Louisville aims for Big East title vs. USF

Louisville can clinch a share of the Big East title with a win over South Florida Friday in Tampa. To do so, the Cardinals must knock off the Bulls for the first time away from PJCS.

Louisville's Charlie Strong doesn't want to discuss all the possibilities regarding the race for the Big East title and the league's coveted Bowl Championship Series berth because if his Cardinals beat South Florida on Friday, they will have done all they can do to control their fate.

And, considering the way the team began its season, that's saying a lot.

"What we can't do with this program right now is listen to the outside influences," said Strong, whose team has won three of its last four games to rebound from a slow start and climb into a tie for first place in the conference. "Let's not worry about the bowl games. Let's go play this football game, and then we'll worry about the bowl arrangements after the game."

Louisville vs. South Florida
DATE: November 25; 11 a.m.
LOCATION: Raymond James Stadium
Dave Lamont (play-by-play) and Ray Bentley (analyst). RADIO: Nelligan Sports Network (790 WKRD/101.7 FM) Paul Rogers (play-by-play), Tony Stallings (analyst) and Doug Ormay (sidelines). Sirius: Ch. 85/XM: Ch. 85.
SERIES: (5-3) The Bulls lead the overall series 5-3, and have never lost to the Cardinals at Raymond James Stadium in four previous trips.

Louisville (6-5, 4-2) can clinch at least a share of the league championship by doing something the Cardinals have never done, beating struggling USF (5-5, 1-4) at Raymond James Stadium. If all four conference games go their way this weekend, Strong's team would claim the title outright, as well as the Big East's BCS bid.

Six teams remain in contention for a share of the title, and five of them — Louisville, Rutgers, Cincinnati, West Virginia and Pittsburgh — have two conference losses and still have a shot at winning it outright.

West Virginia (3-2) and Pittsburgh (3-2) play Friday night. Cincinnati (3-2) visits Syracuse (1-4) and Rutgers (4-2) plays at Connecticut (2-3) on Saturday.

Louisville, which holds tiebreakers advantages over Rutgers and West Virginia but not Cincinnati and Pittsburgh, can do no worse than tie for first by beating USF.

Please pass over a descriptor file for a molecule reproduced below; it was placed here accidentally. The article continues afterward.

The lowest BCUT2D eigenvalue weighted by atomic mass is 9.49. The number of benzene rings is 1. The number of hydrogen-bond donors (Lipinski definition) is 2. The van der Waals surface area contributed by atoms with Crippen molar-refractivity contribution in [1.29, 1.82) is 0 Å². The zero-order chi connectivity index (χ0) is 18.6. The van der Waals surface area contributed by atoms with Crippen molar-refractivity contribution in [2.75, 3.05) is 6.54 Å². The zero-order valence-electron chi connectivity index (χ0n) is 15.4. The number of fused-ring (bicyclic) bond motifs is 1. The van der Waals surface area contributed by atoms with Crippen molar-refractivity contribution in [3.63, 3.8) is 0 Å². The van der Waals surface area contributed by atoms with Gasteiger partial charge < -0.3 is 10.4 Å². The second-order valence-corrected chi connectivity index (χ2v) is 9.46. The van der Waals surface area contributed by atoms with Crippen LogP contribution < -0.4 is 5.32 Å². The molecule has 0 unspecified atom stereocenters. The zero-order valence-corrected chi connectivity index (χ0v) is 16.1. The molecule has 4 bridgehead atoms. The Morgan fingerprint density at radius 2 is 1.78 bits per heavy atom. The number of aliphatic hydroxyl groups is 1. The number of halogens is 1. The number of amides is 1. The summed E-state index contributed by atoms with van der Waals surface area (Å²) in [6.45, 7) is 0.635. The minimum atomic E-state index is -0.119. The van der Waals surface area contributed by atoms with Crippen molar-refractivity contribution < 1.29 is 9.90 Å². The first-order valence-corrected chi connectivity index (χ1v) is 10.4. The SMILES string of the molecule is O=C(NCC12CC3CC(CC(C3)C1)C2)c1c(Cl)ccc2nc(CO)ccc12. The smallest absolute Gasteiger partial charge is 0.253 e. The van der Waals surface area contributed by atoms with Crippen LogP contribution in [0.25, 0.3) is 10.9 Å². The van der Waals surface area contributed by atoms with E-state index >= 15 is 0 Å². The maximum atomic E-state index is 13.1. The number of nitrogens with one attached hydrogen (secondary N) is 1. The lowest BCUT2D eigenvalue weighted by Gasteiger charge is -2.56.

A win Friday, combined with a Rutgers loss at UConn, at least one loss by Cincinnati and one loss by the Pitt-West Virginia winner would give the Cardinals the BCS spot.

"Really, at the end of the day, Cincinnati still has to go lose," Strong said. "We need to take care of our business, and then if something does happen we're right back in the thick of things."

South Florida, meanwhile, needs to win one of its remaining two games to become bowl eligible for the seventh straight year. The Bulls have lost five of six following a 4-0 start that included a season-opening upset at Notre Dame that propelled Skip Holtz's team into the Top 25.

Louisville is 0-4 against USF on the road.

"I let them know that. ... If you look at some of our worst defeats, I think the average score there for us we've lost by 21 points or more. It hasn't been a good venue for us to go play. ... Our players need to understand that," Strong said.

The Bulls could be without quarterback B.J. Daniels, who injured his right shoulder on a running play during the second half of USF's 6-3 loss to Miami last week. Sophomore Bobby Eveld finished up the lowest scoring game in school history and will start if Daniels is unable to play against Louisville.

With Daniels a threat to run as well as pass, the Bulls have ranked near the top in the Big East in total offense and scoring all season. Losing him places a heavier burden on a defense that's struggled at times, although the unit is coming off a strong performance against Miami.

The Bulls lost last week on a field goal as time expired. Three of their four conference losses have been by narrow margins, too.

Holtz, who is close friends with Strong from their days of working together as assistant coaches, called Louisville "another great challenge" for his team.

"We're glad we have the opportunity to play at home. I think they're more determined than ever. I don't think they will throw up their arms. Their attitude is good," Holtz said. "We've got to keep working. The key word is persistence. ... Nobody is pointing fingers right now. Everybody is saying what do we have to do."

One is find a way to move the ball consistently on a Louisville defense that's second in the Big East fewest yards and points allowed per game. Another is to contain the Cardinals' running game and disrupt freshman quarterback and Florida native Teddy Bridgewater, who's started the past eight games for Louisville.

Bridgewater, who's from Miami, is looking forward to being back in the Sunshine State to play before family and friends.

"There's no pressure at all. We have our minds set on one thing and that's just winning the game," Bridgewater said. "All the outside influence and all those things, we don't let it get to us."

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